Such is the Sin, against which we are so strongly admonished in the text. unto you, Swear not at all.” I now proceed,
II. To show its aggravated Guilt.
Every transgression of the law is sin, and brings guilt on the transgressor. But every sin is not of equal magnitude, nor involves the transgressor in equal guilt. Some sins are more aggravated than others, and bring with them a larger share of guilt. Such is the case with the Sin before us. It is a great and an aggravated sin, and consequently entails a proportionate degree of Guilt. This representation will be fully proved from the three following considerations of its nature and quality
1. It is a gratuitous Sin.
By a gratuitous sin, I mean, a sin wantonly committed, without any of those in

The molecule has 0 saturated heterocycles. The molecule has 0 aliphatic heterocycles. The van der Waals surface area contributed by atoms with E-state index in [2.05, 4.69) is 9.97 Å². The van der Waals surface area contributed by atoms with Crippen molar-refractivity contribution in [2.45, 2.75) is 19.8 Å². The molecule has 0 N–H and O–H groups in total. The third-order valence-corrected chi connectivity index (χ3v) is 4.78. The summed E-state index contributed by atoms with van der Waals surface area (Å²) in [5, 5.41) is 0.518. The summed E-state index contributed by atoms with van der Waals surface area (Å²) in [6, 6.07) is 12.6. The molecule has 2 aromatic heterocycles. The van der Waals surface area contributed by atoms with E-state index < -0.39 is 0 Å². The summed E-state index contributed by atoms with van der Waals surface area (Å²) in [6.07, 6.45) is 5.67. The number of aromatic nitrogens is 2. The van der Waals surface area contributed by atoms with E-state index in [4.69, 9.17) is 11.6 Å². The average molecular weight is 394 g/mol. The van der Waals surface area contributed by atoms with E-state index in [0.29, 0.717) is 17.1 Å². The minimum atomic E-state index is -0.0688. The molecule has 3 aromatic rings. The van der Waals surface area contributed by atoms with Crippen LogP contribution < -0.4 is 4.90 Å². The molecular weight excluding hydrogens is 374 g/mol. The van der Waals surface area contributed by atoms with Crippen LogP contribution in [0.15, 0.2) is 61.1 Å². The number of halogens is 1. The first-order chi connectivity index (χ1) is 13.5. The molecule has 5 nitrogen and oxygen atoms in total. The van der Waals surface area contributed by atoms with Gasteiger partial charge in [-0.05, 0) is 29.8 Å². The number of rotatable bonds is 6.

ducements by which men are usually drawn into the commission of evil. Temptation indeed is no justification of sin. A man cannot plead in defence of a sinful action, that he was tempted to commit it. But yet it is evident, that the circumstances under which a man is induced to the commission of a sin, has a tendency in some degree to increase or to diminish the relative guilt of it. The sin of Peter in denying Christ, was doubtless a very heinous offence, yet being committed under the immediate impression of a sudden and personal fear, strikes us as less aggravated in its guilt, than that of Judas; who, from the sordid love of gain, deliberately bargained to sell his master. But the Sin, of which we are speaking, is totally void of any inducement at all. No man can plead in extenuation of the guilt of Swearing even the poor excuse which strong Temptation furnishes. It is a Sin which offers no gratification to pride, to lust, or to covetousness. It holds out to those who commit it no prospect of credit, of pleasure, or of profit. They cannot say that they are the greater, the happier, or the richer, for profaning the Name of God. It is a sin altogether gratuitous; the mere overflowings of ungadliness; the spontaneous effusion of the enmity and abomination of the heart: a Sin, which men are under no solicitation to commit, and